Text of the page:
Can companies work together to find better models for this neuroinflammatory disorder? Scientist Joel Kaye thinks so and he’s formed a consortium to prove it.

You might say that multiple sclerosis (MS) behaves like a car that just lost its brakes. When myelin, the fatty sheath covering nerve cells is attacked and destroyed, the central nervous system (CNS) can’t communicate properly. Basic functions—from speech and eyesight to coordination and urinary function—pay the price. 

Modeling this cascade of events so we can understand it better basically follows two avenues. Researchers rely primarily on the experimental autoimmune encephalomyelitis (EAE) model to combat neurological inflammation and improve relapse rates that occur as a result of the warring nerve cells. A few other models—the cuprizone model described here being one example—enable scientists to look at demyelination independently of the autoimmune effects of MS.

But MS is a complex dance between the immune system and the CNS. The disease doesn’t give up easily and even if you stem the volume of relapses, the disease soldiers on. How then can one model the disease differently in order to find more success in the clinic? These were the questions crossing Joel Kaye’s mind last year when he attended the European Committee for Treatment and Research of Multiple Sclerosis.  Kaye, a Project Leader at Teva Phamaceuticals’ Pharmacology Unit in Israel, holds a PhD in Immunology from the Weizmann Institute of Science. He focuses on models of inflammation, MS and other neurodegenerative disorders, but he typically doesn’t attend MS meetings despite 20 years of active research in the MS field. This event was an exception, and as he strolled past the many papers on MS models it struck him. “We are all doing the same stuff. We all have our own drugs but we are all using the same models and we are all reading the same literature and we haven’t really moved on from the standard battery of preclinical testing that we do for MS,” said Kaye.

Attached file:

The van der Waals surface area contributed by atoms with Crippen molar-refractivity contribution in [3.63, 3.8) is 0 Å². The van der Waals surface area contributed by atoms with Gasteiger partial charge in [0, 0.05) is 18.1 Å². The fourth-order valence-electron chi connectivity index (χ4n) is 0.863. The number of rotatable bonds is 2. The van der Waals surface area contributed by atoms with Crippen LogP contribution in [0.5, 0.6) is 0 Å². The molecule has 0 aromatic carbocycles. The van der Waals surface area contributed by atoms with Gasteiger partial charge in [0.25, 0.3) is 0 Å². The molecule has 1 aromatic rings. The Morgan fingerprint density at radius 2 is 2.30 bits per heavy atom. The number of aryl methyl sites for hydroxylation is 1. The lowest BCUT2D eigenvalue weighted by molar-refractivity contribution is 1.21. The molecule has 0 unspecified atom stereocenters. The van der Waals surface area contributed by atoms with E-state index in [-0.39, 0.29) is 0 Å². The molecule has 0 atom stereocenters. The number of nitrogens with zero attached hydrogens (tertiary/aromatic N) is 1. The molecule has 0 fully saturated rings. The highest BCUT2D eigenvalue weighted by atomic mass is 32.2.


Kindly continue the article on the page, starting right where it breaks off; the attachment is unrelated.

Kaye began to entertain the notion of bringing together pharmaceutical companies to figure out how to move the needle. He was unsure at first about how to approach them. Kaye worried his industry competitors might think he was using the group to gain intelligence about their drug pipelines. Charles River, which partners with many different drug companies on early CNS drug discovery projects but doesn’t patent or market its own drugs, offered to be an intermediary and host the meeting, which was held five months ago in Shrewsbury, Massachusetts.

Eureka was at that meeting, which also included guests from the academic world: Harvard and UC-San Francisco to name a few. We caught up with Kaye in late summer to discuss the progress of the MS Consortium, its short-term and long-term goals the immediate challenges it is facing in meeting those goals. Here is an edited version of the interview, which was conducted by Senior Scientific Writer Regina McEnery.